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Title: Monochloramine induces release of DNA and RNA from bacterial cells: quantification, sequencing analyses, and implications
Authors: Bairoliya, Sakcham
Goel, Apoorva
Mukherjee, Manisha
Koh, Jonas Zhi Xiang
Cao, Bin
Keywords: Engineering::Civil engineering
Issue Date: 2022
Source: Bairoliya, S., Goel, A., Mukherjee, M., Koh, J. Z. X. & Cao, B. (2022). Monochloramine induces release of DNA and RNA from bacterial cells: quantification, sequencing analyses, and implications. Environmental Science & Technology, 56(22), 15791-15804.
Journal: Environmental Science & Technology
Abstract: Monochloramine (MCA) is a widely used secondary disinfectant to suppress microbial growth in drinking water distribution systems. In monochloraminated drinking water, a significant amount of extracellular DNA (eDNA) has been reported, which has many implications ranging from obscuring DNA-based drinking water microbiome analyses to posing potential health concerns. To address this, it is imperative for us to know the origin of the eDNA in drinking water. Using Pseudomonas aeruginosa as a model organism, we report for the first time that MCA induces the release of nucleic acids from both biofilms and planktonic cells. Upon exposure to 2 mg/L MCA, massive release of DNA from suspended cells in both MilliQ water and 0.9% NaCl was directly visualized using live cell imaging in a CellASIC ONIX2 microfluidic system. Exposing established biofilms to MCA also resulted in DNA release from the biofilms, which was confirmed by increased detection of eDNA in the effluent. Intriguingly, massive release of RNA was also observed, and the extracellular RNA (eRNA) was also found to persist in water for days. Sequencing analyses of the eDNA revealed that it could be used to assemble the whole genome of the model organism, while in the water, certain fragments of the genome were more persistent than others. RNA sequencing showed that the eRNA contains non-coding RNA and mRNA, implying its role as a possible signaling molecule in environmental systems and a snapshot of the past metabolic state of the bacterial cells.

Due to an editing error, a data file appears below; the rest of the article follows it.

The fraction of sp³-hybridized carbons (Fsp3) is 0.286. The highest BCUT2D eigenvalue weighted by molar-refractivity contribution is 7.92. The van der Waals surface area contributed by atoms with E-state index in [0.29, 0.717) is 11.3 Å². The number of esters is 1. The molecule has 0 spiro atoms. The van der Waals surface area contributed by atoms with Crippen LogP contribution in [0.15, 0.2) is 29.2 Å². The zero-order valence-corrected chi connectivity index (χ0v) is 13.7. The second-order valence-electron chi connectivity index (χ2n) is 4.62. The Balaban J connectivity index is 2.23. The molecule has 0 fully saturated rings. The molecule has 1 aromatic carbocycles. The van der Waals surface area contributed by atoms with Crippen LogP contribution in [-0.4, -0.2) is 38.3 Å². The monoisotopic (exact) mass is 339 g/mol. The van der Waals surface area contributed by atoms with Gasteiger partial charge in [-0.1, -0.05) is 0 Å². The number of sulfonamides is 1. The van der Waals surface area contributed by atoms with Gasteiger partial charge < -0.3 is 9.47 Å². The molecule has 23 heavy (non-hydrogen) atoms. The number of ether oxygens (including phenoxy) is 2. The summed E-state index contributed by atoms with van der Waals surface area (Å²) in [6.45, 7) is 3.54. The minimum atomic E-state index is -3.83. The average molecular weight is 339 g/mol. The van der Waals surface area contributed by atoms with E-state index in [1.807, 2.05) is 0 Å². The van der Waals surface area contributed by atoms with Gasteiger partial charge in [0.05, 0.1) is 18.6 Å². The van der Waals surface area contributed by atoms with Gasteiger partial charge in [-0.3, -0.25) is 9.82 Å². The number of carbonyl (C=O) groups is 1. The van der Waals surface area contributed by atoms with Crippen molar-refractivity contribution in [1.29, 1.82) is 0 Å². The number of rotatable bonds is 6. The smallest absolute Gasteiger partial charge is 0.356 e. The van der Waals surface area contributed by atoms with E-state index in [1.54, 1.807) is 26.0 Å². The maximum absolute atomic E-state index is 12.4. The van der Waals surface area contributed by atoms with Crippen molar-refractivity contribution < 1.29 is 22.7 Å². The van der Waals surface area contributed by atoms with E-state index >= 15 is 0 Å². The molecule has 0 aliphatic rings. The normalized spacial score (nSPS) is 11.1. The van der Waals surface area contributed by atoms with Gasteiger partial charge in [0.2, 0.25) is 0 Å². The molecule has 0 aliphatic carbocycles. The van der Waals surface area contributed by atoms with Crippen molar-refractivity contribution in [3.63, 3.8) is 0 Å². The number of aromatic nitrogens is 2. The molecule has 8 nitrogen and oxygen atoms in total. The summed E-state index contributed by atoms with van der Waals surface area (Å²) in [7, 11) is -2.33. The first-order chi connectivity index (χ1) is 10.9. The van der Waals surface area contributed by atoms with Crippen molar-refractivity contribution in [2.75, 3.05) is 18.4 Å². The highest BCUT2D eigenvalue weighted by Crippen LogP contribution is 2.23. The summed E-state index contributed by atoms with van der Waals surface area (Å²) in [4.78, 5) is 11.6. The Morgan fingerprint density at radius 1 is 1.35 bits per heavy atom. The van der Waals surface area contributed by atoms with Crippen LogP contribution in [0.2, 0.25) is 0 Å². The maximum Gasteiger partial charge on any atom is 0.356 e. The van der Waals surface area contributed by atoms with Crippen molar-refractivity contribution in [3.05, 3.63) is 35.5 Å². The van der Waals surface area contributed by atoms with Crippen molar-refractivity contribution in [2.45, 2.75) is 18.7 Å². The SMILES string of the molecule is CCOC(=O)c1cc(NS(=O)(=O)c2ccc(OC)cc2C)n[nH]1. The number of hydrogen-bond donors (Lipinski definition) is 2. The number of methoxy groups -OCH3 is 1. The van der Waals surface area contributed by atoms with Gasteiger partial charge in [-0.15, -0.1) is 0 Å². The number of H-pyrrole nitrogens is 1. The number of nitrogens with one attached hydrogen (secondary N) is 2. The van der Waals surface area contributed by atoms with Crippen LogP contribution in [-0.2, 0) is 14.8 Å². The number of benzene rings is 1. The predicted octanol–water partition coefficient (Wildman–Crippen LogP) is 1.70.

ISSN: 0013-936X
DOI: 10.1021/acs.est.2c06632
Schools: School of Civil and Environmental Engineering 
Interdisciplinary Graduate School (IGS) 
Research Centres: Singapore Centre for Environmental Life Sciences and Engineering (SCELSE) 
Rights: © 2022 American Chemical Society. All rights reserved.
Fulltext Permission: none
Fulltext Availability: No Fulltext
Appears in Collections:CEE Journal Articles
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